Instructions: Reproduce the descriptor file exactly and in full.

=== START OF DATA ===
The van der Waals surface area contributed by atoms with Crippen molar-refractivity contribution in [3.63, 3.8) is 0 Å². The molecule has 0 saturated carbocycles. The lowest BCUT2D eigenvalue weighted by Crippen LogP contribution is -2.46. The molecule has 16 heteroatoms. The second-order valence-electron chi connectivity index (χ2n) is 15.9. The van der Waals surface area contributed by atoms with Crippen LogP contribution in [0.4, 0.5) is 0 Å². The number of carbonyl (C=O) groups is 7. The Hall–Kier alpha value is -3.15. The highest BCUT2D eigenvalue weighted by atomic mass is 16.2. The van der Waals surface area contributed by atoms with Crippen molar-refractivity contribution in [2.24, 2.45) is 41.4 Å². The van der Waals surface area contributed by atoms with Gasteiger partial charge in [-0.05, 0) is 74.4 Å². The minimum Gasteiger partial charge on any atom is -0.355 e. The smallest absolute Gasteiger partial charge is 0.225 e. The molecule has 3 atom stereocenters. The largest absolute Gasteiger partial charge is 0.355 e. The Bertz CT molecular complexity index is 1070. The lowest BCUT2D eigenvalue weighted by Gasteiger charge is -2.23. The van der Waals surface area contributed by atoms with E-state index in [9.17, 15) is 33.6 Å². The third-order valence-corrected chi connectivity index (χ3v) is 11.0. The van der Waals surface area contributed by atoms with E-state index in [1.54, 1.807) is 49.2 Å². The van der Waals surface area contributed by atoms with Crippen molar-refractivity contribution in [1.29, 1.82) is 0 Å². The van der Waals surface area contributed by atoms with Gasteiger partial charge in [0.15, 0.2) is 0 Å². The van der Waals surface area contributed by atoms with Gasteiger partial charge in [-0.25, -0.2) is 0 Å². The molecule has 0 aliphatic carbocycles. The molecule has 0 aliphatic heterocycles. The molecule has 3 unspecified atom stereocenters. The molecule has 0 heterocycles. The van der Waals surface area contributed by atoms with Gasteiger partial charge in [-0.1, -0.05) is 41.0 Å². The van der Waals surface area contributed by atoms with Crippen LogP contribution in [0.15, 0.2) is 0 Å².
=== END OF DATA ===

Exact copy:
The van der Waals surface area contributed by atoms with Crippen molar-refractivity contribution in [3.63, 3.8) is 0 Å². The molecule has 0 saturated carbocycles. The lowest BCUT2D eigenvalue weighted by Crippen LogP contribution is -2.46. The molecule has 16 heteroatoms. The second-order valence-electron chi connectivity index (χ2n) is 15.9. The van der Waals surface area contributed by atoms with Crippen LogP contribution in [0.4, 0.5) is 0 Å². The number of carbonyl (C=O) groups is 7. The Hall–Kier alpha value is -3.15. The highest BCUT2D eigenvalue weighted by atomic mass is 16.2. The van der Waals surface area contributed by atoms with Crippen molar-refractivity contribution in [2.24, 2.45) is 41.4 Å². The van der Waals surface area contributed by atoms with Gasteiger partial charge in [-0.05, 0) is 74.4 Å². The minimum Gasteiger partial charge on any atom is -0.355 e. The smallest absolute Gasteiger partial charge is 0.225 e. The molecule has 3 atom stereocenters. The largest absolute Gasteiger partial charge is 0.355 e. The Bertz CT molecular complexity index is 1070. The lowest BCUT2D eigenvalue weighted by Gasteiger charge is -2.23. The van der Waals surface area contributed by atoms with E-state index in [9.17, 15) is 33.6 Å². The third-order valence-corrected chi connectivity index (χ3v) is 11.0. The van der Waals surface area contributed by atoms with E-state index in [1.54, 1.807) is 49.2 Å². The van der Waals surface area contributed by atoms with Crippen molar-refractivity contribution in [1.29, 1.82) is 0 Å². The van der Waals surface area contributed by atoms with Gasteiger partial charge in [0.15, 0.2) is 0 Å². The van der Waals surface area contributed by atoms with Gasteiger partial charge in [-0.25, -0.2) is 0 Å². The molecule has 0 aliphatic carbocycles. The molecule has 0 aliphatic heterocycles. The molecule has 3 unspecified atom stereocenters. The molecule has 0 heterocycles. The van der Waals surface area contributed by atoms with Gasteiger partial charge in [-0.1, -0.05) is 41.0 Å². The van der Waals surface area contributed by atoms with Crippen LogP contribution in [0.15, 0.2) is 0 Å².